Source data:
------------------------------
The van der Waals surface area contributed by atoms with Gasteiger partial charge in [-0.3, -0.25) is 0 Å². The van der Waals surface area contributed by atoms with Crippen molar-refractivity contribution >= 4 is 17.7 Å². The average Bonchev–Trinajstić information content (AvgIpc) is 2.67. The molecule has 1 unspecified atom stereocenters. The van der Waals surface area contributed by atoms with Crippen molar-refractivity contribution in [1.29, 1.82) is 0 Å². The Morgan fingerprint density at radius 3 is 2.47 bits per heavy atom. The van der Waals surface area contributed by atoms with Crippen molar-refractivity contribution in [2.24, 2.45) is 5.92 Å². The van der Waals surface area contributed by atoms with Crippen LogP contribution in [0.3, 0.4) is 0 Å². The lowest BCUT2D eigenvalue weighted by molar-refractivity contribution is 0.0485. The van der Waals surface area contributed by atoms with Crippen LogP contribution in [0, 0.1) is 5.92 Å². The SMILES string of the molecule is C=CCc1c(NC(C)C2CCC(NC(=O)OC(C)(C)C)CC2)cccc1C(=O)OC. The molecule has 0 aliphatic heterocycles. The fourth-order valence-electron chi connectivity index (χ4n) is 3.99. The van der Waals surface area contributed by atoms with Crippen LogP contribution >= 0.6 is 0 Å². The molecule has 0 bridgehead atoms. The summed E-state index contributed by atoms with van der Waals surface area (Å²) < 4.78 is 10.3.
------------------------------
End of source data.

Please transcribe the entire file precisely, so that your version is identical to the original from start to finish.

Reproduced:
The van der Waals surface area contributed by atoms with Gasteiger partial charge in [-0.3, -0.25) is 0 Å². The van der Waals surface area contributed by atoms with Crippen molar-refractivity contribution >= 4 is 17.7 Å². The average Bonchev–Trinajstić information content (AvgIpc) is 2.67. The molecule has 1 unspecified atom stereocenters. The van der Waals surface area contributed by atoms with Crippen molar-refractivity contribution in [1.29, 1.82) is 0 Å². The Morgan fingerprint density at radius 3 is 2.47 bits per heavy atom. The van der Waals surface area contributed by atoms with Crippen molar-refractivity contribution in [2.24, 2.45) is 5.92 Å². The van der Waals surface area contributed by atoms with Crippen LogP contribution in [0.3, 0.4) is 0 Å². The lowest BCUT2D eigenvalue weighted by molar-refractivity contribution is 0.0485. The van der Waals surface area contributed by atoms with Crippen LogP contribution in [0, 0.1) is 5.92 Å². The SMILES string of the molecule is C=CCc1c(NC(C)C2CCC(NC(=O)OC(C)(C)C)CC2)cccc1C(=O)OC. The molecule has 0 aliphatic heterocycles. The fourth-order valence-electron chi connectivity index (χ4n) is 3.99. The van der Waals surface area contributed by atoms with Crippen LogP contribution >= 0.6 is 0 Å². The molecule has 0 bridgehead atoms. The summed E-state index contributed by atoms with van der Waals surface area (Å²) < 4.78 is 10.3.